Auditor general offered trustee reform plan in 2012
Penn State trustees are right on one thing: The structure of the board needs to change.
State Auditor General Jack Wagner made this clear in 2012, and we agree.
The unwieldy 32-member — soon to be 38-member — board contributes to the crisis in governance that has been seen for more than a decade.
This makes the board’s decision last week to increase its membership testament to the board’s inability to reform itself.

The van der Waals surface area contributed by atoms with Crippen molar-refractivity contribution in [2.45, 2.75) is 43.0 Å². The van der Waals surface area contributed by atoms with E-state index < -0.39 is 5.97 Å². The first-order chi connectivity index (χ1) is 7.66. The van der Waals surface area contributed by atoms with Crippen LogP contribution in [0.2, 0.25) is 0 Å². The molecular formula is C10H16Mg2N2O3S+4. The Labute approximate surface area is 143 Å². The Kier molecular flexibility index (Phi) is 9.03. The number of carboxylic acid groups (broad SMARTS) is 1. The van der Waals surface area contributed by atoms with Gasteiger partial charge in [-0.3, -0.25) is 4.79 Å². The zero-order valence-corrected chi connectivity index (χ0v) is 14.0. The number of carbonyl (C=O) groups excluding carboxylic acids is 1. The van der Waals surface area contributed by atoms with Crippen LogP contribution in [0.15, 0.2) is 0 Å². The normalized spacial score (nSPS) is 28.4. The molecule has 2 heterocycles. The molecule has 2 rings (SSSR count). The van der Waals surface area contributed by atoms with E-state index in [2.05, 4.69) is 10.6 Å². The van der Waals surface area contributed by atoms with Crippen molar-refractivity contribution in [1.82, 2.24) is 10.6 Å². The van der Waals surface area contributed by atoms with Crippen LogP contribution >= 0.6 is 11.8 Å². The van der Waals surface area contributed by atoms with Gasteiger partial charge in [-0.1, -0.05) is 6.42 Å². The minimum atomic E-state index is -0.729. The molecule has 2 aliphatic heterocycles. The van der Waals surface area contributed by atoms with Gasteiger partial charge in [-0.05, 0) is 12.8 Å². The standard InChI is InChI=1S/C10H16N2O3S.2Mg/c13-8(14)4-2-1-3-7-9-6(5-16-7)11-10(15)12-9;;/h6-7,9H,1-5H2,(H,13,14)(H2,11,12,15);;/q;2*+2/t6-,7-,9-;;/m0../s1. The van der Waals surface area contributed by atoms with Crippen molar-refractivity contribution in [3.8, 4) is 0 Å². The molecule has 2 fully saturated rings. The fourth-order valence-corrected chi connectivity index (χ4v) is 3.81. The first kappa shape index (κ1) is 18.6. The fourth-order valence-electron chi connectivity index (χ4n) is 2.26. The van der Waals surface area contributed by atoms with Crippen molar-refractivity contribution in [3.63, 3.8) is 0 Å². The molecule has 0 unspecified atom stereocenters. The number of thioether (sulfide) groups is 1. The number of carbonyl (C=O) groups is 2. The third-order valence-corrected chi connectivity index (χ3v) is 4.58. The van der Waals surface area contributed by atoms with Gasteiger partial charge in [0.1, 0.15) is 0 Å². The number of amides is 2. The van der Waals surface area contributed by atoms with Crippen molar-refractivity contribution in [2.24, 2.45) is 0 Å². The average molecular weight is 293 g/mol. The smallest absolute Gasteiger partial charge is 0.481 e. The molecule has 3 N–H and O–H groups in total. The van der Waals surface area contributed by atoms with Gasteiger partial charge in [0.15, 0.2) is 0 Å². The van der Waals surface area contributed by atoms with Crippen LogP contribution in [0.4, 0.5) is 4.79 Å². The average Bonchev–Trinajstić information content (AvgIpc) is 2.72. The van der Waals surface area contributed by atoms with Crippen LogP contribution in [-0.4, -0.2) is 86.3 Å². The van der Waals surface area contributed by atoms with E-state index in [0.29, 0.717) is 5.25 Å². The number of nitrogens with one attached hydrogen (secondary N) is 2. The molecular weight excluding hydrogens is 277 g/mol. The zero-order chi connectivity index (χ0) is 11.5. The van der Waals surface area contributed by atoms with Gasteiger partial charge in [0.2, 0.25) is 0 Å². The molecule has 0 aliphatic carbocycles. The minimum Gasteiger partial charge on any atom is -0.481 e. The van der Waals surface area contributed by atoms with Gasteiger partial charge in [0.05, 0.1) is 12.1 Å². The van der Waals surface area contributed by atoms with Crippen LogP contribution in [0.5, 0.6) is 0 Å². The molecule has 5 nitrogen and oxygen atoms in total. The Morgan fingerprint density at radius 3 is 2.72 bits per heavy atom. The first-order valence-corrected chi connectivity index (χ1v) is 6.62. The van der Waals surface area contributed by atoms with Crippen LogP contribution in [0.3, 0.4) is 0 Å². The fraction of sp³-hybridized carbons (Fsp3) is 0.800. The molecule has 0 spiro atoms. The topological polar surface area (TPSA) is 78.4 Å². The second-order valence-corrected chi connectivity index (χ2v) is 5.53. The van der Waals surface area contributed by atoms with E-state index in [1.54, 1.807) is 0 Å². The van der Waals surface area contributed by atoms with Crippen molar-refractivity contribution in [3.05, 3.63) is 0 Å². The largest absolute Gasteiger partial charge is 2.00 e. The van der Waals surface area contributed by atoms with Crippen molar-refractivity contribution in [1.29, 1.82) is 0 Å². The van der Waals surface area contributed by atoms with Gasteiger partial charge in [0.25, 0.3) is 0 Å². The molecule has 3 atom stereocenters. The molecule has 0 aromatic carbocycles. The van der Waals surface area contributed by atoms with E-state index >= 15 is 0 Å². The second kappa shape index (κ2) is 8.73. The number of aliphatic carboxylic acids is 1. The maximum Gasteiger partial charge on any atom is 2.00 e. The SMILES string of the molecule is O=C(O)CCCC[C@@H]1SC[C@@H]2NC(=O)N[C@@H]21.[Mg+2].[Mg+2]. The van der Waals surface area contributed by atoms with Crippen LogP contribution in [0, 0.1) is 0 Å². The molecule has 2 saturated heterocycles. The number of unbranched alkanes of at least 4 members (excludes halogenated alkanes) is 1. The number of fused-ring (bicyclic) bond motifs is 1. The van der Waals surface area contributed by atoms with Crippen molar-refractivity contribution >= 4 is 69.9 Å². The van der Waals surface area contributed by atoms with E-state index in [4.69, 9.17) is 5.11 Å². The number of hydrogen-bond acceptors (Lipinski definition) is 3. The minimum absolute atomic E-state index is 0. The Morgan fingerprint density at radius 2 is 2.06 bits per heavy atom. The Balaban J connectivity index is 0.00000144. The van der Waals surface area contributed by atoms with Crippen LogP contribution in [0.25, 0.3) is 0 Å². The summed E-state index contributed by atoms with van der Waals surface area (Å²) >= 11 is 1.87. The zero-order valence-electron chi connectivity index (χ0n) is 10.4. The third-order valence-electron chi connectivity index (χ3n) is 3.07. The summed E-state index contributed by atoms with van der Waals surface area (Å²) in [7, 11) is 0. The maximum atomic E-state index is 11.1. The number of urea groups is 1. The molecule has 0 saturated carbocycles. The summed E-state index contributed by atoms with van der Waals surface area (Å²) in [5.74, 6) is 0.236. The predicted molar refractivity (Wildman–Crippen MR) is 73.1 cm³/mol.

Only one solution remains: the General Assembly. The current Penn State board with dozens of members puts accountability on no one, and it’s high time legislators reform the 19th century Penn State charter, which is more focused on representing its many constituencies than protecting taxpayers and students.
The board needs to be reduced to no more than 15, with appointing authority placed with the governor, along with clear and full accountability for the performance of alumni and non-alumni trustees.
Good governance requires direct accountability and thoughtful reform, not more trustees at an already crowded table.